MUMBAI, India—As the world practices social distancing to keep the novel coronavirus at bay, 40-year-old Lata Jadhav still spends 13 hours a day in eight different homes in suburban Mumbai. Working as domestic help, she cooks, cleans, and picks up waste. She has heard of the COVID-19 pandemic from her employers, most of whom are now working from home. Already apprehensive, her fears escalated when another domestic worker in Mumbai tested positive for the virus after contracting it from her U.S.-returned employers. Jadhav quickly bought a mask, but social distancing—a choice between life and livelihood—is unthinkable to her.
“If I sit at home, I will lose pay for the days off. I have two daughters to marry, and loans to pay off,” says Jadhav. “I earn 14,000 rupees (U.S.$183) a month and 8,000 goes as monthly installment on my loans. My husband runs a food stall but is now out of work as the government has cleared all vendors from streets. Illness or its anticipation cannot be excuses to miss wages. Every day of work counts.”
In a public address to the country on Tuesday, Prime Minister Narendra Modi announced a 21-day lockdown, calling on Indians to stay indoors, asserting that social distancing is the only way to stop the coronavirus. “India will have to pay a very high price if social distancing is not adhered to,” said Modi.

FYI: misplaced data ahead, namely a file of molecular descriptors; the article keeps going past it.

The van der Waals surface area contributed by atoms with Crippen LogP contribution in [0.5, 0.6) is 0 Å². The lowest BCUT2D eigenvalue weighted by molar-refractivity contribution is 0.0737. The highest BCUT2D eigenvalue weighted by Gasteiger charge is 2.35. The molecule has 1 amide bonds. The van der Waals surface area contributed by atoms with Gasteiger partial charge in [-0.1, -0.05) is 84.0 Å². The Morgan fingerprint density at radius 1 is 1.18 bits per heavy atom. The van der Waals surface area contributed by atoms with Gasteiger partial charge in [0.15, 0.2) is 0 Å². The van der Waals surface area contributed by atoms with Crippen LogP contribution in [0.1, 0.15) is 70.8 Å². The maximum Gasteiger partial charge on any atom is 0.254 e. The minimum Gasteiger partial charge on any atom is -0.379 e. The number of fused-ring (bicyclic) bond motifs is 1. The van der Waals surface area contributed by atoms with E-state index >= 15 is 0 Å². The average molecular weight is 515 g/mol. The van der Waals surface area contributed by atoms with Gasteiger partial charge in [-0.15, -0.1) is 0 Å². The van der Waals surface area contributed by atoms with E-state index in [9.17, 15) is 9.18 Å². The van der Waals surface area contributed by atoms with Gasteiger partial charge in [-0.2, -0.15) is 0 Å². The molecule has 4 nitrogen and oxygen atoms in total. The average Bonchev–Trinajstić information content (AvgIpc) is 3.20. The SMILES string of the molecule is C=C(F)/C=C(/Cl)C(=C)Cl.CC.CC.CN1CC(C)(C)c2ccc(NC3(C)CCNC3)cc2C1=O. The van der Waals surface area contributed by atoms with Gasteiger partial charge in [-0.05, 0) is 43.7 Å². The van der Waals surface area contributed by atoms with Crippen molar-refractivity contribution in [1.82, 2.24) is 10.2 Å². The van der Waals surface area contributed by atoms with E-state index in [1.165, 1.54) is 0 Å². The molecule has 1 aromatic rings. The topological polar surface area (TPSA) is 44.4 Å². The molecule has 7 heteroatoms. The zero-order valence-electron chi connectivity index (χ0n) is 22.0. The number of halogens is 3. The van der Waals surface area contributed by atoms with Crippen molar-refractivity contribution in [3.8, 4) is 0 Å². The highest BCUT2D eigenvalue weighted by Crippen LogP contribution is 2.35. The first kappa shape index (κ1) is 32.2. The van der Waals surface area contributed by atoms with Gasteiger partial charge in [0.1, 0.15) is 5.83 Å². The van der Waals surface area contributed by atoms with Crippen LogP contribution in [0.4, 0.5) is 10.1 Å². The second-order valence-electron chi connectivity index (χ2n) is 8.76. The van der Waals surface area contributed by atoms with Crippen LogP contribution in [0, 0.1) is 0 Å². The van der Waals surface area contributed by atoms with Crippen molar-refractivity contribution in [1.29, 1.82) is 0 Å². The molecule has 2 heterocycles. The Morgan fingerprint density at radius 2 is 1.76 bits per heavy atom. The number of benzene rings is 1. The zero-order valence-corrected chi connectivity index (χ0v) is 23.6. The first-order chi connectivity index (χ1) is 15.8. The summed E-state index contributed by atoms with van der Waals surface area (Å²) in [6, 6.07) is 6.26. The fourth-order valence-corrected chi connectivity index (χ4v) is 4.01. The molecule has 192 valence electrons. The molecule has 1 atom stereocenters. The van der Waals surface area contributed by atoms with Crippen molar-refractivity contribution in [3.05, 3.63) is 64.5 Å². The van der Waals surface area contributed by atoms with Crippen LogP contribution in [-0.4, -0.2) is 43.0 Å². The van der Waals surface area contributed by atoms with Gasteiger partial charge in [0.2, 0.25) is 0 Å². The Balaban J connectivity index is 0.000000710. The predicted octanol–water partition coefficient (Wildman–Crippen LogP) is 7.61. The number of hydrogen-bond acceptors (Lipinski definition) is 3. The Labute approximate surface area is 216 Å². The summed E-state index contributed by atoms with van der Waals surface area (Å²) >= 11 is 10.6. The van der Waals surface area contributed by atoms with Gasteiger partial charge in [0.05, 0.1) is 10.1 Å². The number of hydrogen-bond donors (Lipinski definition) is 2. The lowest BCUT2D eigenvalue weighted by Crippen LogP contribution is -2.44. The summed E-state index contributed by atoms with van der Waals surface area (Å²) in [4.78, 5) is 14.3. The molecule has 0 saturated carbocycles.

But although limiting human-to-human interactions is the only way to control the spread of the coronavirus, public health experts say social distancing is not an option for the hundreds of millions in India’s unorganized sector. Tactics being employed in other countries are just aren’t possible here.
“These are workers who need their daily wages to sustain their families and to afford food and nutrition. They work in crowded markets and travel by public transport. It is extremely difficult for them to adopt the social distancing approach,” says K. Srinath Reddy, president of the Public Health Foundation of India, a not-for-profit public-private health initiative.
India’s informal sector is the backbone of its economy. According to the Economic Survey of 2018–19, almost 93 percent of the country’s total workforce—an estimated 437 million people—is informal. This includes agricultural, construction, manufacturing, sanitation, and domestic workers. Although this sector contributes to nearly half of the country’s GDP, such workers enjoy virtually no legal safeguards, working in poor conditions and living off paltry wages. India has two of the largest social security schemes in the world, and yet a majority of the workers live without basic protections like proper safety gear and medical facilities, says C.K. Saji Narayanan, president of the Bharatiya Mazdoor Sangh, a New Delhi–based trade union in India.